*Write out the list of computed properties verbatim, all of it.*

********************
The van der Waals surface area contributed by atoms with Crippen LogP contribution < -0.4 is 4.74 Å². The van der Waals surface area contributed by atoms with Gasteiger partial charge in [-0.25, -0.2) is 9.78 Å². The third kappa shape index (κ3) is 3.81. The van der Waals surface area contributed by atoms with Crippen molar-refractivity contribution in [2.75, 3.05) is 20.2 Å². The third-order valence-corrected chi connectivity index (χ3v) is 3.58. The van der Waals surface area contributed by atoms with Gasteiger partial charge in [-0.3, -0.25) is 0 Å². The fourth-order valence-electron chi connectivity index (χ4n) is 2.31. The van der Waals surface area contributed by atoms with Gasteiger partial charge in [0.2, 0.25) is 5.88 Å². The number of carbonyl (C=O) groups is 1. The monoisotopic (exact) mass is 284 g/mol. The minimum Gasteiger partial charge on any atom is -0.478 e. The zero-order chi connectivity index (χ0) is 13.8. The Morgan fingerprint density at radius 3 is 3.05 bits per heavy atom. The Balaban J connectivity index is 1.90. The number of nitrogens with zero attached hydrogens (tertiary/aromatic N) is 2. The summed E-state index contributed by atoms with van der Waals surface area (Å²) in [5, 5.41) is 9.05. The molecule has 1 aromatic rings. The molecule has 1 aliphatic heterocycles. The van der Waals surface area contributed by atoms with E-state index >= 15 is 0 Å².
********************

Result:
The van der Waals surface area contributed by atoms with Crippen LogP contribution < -0.4 is 4.74 Å². The van der Waals surface area contributed by atoms with Gasteiger partial charge in [-0.25, -0.2) is 9.78 Å². The third kappa shape index (κ3) is 3.81. The van der Waals surface area contributed by atoms with Crippen molar-refractivity contribution in [2.75, 3.05) is 20.2 Å². The third-order valence-corrected chi connectivity index (χ3v) is 3.58. The van der Waals surface area contributed by atoms with Gasteiger partial charge in [-0.3, -0.25) is 0 Å². The fourth-order valence-electron chi connectivity index (χ4n) is 2.31. The van der Waals surface area contributed by atoms with Gasteiger partial charge in [0.2, 0.25) is 5.88 Å². The number of carbonyl (C=O) groups is 1. The monoisotopic (exact) mass is 284 g/mol. The minimum Gasteiger partial charge on any atom is -0.478 e. The zero-order chi connectivity index (χ0) is 13.8. The Morgan fingerprint density at radius 3 is 3.05 bits per heavy atom. The Balaban J connectivity index is 1.90. The number of nitrogens with zero attached hydrogens (tertiary/aromatic N) is 2. The summed E-state index contributed by atoms with van der Waals surface area (Å²) in [5, 5.41) is 9.05. The molecule has 1 aromatic rings. The molecule has 1 aliphatic heterocycles. The van der Waals surface area contributed by atoms with E-state index >= 15 is 0 Å².